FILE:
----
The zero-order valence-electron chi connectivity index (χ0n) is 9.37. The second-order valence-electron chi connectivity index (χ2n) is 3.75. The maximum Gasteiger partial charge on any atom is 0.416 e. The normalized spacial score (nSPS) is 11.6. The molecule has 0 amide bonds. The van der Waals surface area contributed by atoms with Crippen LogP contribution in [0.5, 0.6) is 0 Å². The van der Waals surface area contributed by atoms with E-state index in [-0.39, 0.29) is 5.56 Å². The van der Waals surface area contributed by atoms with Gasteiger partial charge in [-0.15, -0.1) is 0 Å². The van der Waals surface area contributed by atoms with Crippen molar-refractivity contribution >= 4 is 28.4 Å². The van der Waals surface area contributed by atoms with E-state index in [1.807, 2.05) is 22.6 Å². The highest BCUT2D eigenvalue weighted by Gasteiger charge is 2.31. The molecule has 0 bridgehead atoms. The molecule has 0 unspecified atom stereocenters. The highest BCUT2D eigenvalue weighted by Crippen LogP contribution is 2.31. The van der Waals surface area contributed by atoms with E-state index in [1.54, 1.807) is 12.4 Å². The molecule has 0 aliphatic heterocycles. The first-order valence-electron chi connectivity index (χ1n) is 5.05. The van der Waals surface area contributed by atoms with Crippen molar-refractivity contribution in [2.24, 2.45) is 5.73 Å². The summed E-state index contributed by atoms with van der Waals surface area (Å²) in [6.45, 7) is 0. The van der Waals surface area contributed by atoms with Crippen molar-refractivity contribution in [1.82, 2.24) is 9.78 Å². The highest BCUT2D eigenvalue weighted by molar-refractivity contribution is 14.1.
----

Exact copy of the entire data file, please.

The zero-order valence-electron chi connectivity index (χ0n) is 9.37. The second-order valence-electron chi connectivity index (χ2n) is 3.75. The maximum Gasteiger partial charge on any atom is 0.416 e. The normalized spacial score (nSPS) is 11.6. The molecule has 0 amide bonds. The van der Waals surface area contributed by atoms with Crippen LogP contribution in [0.5, 0.6) is 0 Å². The van der Waals surface area contributed by atoms with E-state index in [-0.39, 0.29) is 5.56 Å². The van der Waals surface area contributed by atoms with Gasteiger partial charge in [-0.15, -0.1) is 0 Å². The van der Waals surface area contributed by atoms with Crippen molar-refractivity contribution >= 4 is 28.4 Å². The van der Waals surface area contributed by atoms with E-state index in [1.807, 2.05) is 22.6 Å². The highest BCUT2D eigenvalue weighted by Gasteiger charge is 2.31. The molecule has 0 bridgehead atoms. The molecule has 0 unspecified atom stereocenters. The highest BCUT2D eigenvalue weighted by Crippen LogP contribution is 2.31. The van der Waals surface area contributed by atoms with E-state index in [1.54, 1.807) is 12.4 Å². The molecule has 0 aliphatic heterocycles. The first-order valence-electron chi connectivity index (χ1n) is 5.05. The van der Waals surface area contributed by atoms with Crippen molar-refractivity contribution in [2.24, 2.45) is 5.73 Å². The summed E-state index contributed by atoms with van der Waals surface area (Å²) in [6.45, 7) is 0. The van der Waals surface area contributed by atoms with Crippen molar-refractivity contribution in [1.82, 2.24) is 9.78 Å². The highest BCUT2D eigenvalue weighted by molar-refractivity contribution is 14.1.